Cluster F included genes that exhibited variable expression levels during the 25-min heat shock period. The cluster was dominated by genes encoding hypothetical proteins. The remaining genes included a subset of genes encoding proteins known or presumed to be involved in chemotaxis and ion transport. This subset of genes included cheA, cheB, cheR-1, cheW, cheY, motA, and motB genes (encoding chemotaxis proteins) and ktrA, ktrB, nhaA, nosF, nosy, pstB-2, pstC, SO0534, 2045, 2865, 3333, 3690, 3768, 3801, 3802, and 4598 genes (encoding ion transport proteins). This observation is in agreement with the findings of Richmond et al. (29), who demonstrated that the expression of chemotaxis and ion transport genes in E. coli was induced in response to heat shock. Cluster F also included genes encoding transcriptional regulators belonging to MerR, LysR, and TetR families. Expression of these genes was increased slightly early in the heat shock response and exhibited higher expression levels at 25 min. S. oneidensis has a relatively small repertoire of regulatory genes compared to Vibrio cholerae, phylogenetically closely related to S. oneidensis. This repertoire includes 57 response regulators and 88 two-component regulatory system proteins, which could allow rapid detection and response to environmental changes (14, 15). Our microarray data revealed that 46 of these regulatory genes were upregulated, and an additional 17 members grouped in other clusters showed a similar expression pattern. It is not clear how these regulators are involved in the heat shock response, and further investigation is needed.

Cluster G comprised genes that showed fluctuating expression after the temperature upshift but neither up- nor downregulation was significant.

Hypothetical proteins.

More than 41% of the S. oneidensis ORFs encode hypothetical proteins. In our study, genes for hypothetical proteins make up to 38% of twofold above changes in both up- and downregulated gene expression. As for possible operons containing multiple genes encoding hypothetical proteins, we observed co-upregulation of all members from four such operons: SO1442/SO1443, SO2861/SO2862/SO2863, SO3764/SO3765/SO3766, and SO4260/SO4261 (see Table S1 in the supplemental material). The consistency of expression of these genes under the heat shock condition provides basic evidence to support such operon structure. Unfortunately, little is known about these proteins, although the protein encoded by SO3765 may be a member of PspA that suppresses sigma54-dependent transcription (www.tigr.org). Two genes (SO1094 and SO3386) displayed the highest induction through the whole period of heat shock. The SO1094 protein may be a GreA-like transcription elongation factor enabling continuation of RNA transcription past template-encoded arresting sites, whereas the SO3386 protein belongs to a family of uncharacterized bacterial proteins. Interestingly, SO1264 and SO1274, undoubtedly from different operons, encode possible members of a beta subunit family of sarcosine oxidase, suggesting that sarcosine oxidase may have a role in heat shock response.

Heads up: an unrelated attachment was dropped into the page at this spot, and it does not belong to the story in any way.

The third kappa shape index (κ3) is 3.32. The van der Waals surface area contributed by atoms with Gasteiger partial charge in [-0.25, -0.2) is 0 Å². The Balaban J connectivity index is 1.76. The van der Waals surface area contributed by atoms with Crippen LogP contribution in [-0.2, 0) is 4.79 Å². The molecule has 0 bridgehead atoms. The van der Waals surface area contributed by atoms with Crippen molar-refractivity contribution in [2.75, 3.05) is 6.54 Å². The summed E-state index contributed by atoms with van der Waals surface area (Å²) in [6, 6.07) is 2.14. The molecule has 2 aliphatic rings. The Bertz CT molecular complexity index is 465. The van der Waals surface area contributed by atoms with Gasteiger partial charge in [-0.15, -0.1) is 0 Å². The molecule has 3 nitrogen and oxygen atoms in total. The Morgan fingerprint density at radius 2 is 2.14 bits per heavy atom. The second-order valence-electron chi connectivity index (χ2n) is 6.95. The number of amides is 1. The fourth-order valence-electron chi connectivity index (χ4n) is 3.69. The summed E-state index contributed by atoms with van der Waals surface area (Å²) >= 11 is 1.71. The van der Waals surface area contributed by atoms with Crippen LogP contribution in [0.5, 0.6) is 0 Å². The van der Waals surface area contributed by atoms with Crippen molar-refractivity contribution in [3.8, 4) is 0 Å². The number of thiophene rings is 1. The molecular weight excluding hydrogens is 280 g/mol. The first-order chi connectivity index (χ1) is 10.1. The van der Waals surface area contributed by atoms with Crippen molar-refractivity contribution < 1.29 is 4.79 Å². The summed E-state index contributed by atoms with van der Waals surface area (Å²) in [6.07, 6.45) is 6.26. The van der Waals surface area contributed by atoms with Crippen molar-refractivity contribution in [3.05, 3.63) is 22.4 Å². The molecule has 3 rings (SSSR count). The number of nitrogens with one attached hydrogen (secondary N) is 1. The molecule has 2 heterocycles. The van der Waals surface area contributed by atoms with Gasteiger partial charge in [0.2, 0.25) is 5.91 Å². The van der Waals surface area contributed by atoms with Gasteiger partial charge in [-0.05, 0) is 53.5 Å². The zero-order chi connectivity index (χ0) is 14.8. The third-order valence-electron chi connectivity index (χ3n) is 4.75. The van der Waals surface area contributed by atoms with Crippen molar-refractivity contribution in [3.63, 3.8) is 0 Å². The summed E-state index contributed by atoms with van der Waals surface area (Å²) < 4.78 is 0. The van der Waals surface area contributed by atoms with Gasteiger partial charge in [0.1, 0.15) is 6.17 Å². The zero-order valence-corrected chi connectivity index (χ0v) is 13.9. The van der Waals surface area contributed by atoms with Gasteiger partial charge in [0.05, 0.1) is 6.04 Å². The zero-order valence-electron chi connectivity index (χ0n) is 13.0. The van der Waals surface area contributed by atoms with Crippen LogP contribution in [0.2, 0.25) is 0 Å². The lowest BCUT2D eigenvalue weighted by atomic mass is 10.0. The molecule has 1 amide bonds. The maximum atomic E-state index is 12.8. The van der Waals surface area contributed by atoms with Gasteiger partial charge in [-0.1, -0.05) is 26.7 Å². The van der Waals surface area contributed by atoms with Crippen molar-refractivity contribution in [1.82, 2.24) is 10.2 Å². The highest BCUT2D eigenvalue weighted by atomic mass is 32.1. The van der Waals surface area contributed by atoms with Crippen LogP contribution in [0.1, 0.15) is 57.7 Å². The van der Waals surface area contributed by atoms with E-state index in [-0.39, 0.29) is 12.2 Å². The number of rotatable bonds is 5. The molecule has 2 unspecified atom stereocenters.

Computational prediction of σ32-binding consensus motif in S. oneidensis.

To predict genes regulated by the σ32 transcription factor, we used AlignACE (30) to search for potential regulatory motifs upstream of heat-inducible genes, as identified by microarray analysis, and compared the derived S. oneidensis consensus sequence to that of the E. coli σ32-binding motif. In the upstream regions of these genes, there exists a sequence that is nearly identical to the consensus sequence derived for E. coli heat shock promoters. Based on a comparison of these promoters from a couple of bacteria, including E. coli and V. cholerae, we propose an S. oneidensis consensus sequence for σ32-controlled promoters having T-n-n-T-n-n-C-n-C-T-T-G-A-A-A in the −35 region and C-C-C-C-A-T-n-T-a in the −10 region with 13 to 15 bp separating the two elements (Fig. (Fig.4).4). Together with the induction of annotated heat shock genes at the elevated temperature, these observations suggest that the heat shock response in S. oneidensis is mediated by a mechanism similar to that occurring in E. coli.